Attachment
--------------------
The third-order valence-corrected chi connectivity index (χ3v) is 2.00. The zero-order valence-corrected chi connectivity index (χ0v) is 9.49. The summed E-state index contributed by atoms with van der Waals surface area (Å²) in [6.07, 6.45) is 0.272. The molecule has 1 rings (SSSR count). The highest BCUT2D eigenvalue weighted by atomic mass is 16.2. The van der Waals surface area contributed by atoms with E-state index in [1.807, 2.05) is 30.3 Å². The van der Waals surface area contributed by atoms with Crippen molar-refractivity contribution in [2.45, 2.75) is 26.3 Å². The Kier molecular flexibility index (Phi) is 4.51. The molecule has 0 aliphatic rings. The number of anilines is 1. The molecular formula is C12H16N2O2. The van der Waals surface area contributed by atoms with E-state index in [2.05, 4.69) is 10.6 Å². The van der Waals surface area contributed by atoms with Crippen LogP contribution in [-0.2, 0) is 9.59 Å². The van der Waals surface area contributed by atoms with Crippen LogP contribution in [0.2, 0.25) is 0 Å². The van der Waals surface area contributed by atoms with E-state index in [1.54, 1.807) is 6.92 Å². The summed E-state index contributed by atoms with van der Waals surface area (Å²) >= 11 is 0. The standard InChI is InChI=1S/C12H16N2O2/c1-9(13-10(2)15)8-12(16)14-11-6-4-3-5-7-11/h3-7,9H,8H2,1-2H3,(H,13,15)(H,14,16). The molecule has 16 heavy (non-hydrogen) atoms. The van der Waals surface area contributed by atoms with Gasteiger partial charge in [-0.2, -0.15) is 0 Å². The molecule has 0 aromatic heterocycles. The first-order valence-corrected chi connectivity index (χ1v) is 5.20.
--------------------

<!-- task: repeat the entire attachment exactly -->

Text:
The third-order valence-corrected chi connectivity index (χ3v) is 2.00. The zero-order valence-corrected chi connectivity index (χ0v) is 9.49. The summed E-state index contributed by atoms with van der Waals surface area (Å²) in [6.07, 6.45) is 0.272. The molecule has 1 rings (SSSR count). The highest BCUT2D eigenvalue weighted by atomic mass is 16.2. The van der Waals surface area contributed by atoms with E-state index in [1.807, 2.05) is 30.3 Å². The van der Waals surface area contributed by atoms with Crippen molar-refractivity contribution in [2.45, 2.75) is 26.3 Å². The Kier molecular flexibility index (Phi) is 4.51. The molecule has 0 aliphatic rings. The number of anilines is 1. The molecular formula is C12H16N2O2. The van der Waals surface area contributed by atoms with E-state index in [2.05, 4.69) is 10.6 Å². The van der Waals surface area contributed by atoms with Crippen LogP contribution in [-0.2, 0) is 9.59 Å². The van der Waals surface area contributed by atoms with Crippen LogP contribution in [0.2, 0.25) is 0 Å². The van der Waals surface area contributed by atoms with E-state index in [1.54, 1.807) is 6.92 Å². The summed E-state index contributed by atoms with van der Waals surface area (Å²) >= 11 is 0. The standard InChI is InChI=1S/C12H16N2O2/c1-9(13-10(2)15)8-12(16)14-11-6-4-3-5-7-11/h3-7,9H,8H2,1-2H3,(H,13,15)(H,14,16). The molecule has 16 heavy (non-hydrogen) atoms. The van der Waals surface area contributed by atoms with Gasteiger partial charge in [-0.2, -0.15) is 0 Å². The molecule has 0 aromatic heterocycles. The first-order valence-corrected chi connectivity index (χ1v) is 5.20.